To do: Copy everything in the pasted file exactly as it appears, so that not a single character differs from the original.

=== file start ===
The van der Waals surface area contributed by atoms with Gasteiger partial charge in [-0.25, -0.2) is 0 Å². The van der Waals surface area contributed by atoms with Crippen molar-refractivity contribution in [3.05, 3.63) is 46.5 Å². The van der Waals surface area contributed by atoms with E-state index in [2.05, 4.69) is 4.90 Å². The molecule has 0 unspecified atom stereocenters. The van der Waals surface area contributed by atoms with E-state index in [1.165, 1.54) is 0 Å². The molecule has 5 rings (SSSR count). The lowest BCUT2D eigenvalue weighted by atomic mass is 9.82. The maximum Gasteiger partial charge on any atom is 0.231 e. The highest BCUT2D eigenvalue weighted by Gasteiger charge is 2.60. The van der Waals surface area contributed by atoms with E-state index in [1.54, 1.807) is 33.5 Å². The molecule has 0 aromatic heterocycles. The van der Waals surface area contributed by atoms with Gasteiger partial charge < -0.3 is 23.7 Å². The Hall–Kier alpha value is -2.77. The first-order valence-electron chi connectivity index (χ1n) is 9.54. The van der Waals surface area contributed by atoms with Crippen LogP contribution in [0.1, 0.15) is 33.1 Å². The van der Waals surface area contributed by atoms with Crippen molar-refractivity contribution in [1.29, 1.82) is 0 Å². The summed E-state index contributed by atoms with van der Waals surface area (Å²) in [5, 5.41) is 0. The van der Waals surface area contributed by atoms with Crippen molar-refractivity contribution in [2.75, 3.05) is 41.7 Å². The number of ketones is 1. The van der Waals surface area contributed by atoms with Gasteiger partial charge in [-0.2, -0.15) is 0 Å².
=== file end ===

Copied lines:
The van der Waals surface area contributed by atoms with Gasteiger partial charge in [-0.25, -0.2) is 0 Å². The van der Waals surface area contributed by atoms with Crippen molar-refractivity contribution in [3.05, 3.63) is 46.5 Å². The van der Waals surface area contributed by atoms with E-state index in [2.05, 4.69) is 4.90 Å². The molecule has 0 unspecified atom stereocenters. The van der Waals surface area contributed by atoms with E-state index in [1.165, 1.54) is 0 Å². The molecule has 5 rings (SSSR count). The lowest BCUT2D eigenvalue weighted by atomic mass is 9.82. The maximum Gasteiger partial charge on any atom is 0.231 e. The highest BCUT2D eigenvalue weighted by Gasteiger charge is 2.60. The van der Waals surface area contributed by atoms with E-state index in [1.54, 1.807) is 33.5 Å². The molecule has 0 aromatic heterocycles. The van der Waals surface area contributed by atoms with Gasteiger partial charge < -0.3 is 23.7 Å². The Hall–Kier alpha value is -2.77. The first-order valence-electron chi connectivity index (χ1n) is 9.54. The van der Waals surface area contributed by atoms with Crippen LogP contribution in [0.1, 0.15) is 33.1 Å². The van der Waals surface area contributed by atoms with Crippen molar-refractivity contribution in [1.29, 1.82) is 0 Å². The summed E-state index contributed by atoms with van der Waals surface area (Å²) in [5, 5.41) is 0. The van der Waals surface area contributed by atoms with Crippen molar-refractivity contribution in [2.75, 3.05) is 41.7 Å². The number of ketones is 1. The van der Waals surface area contributed by atoms with Gasteiger partial charge in [-0.2, -0.15) is 0 Å².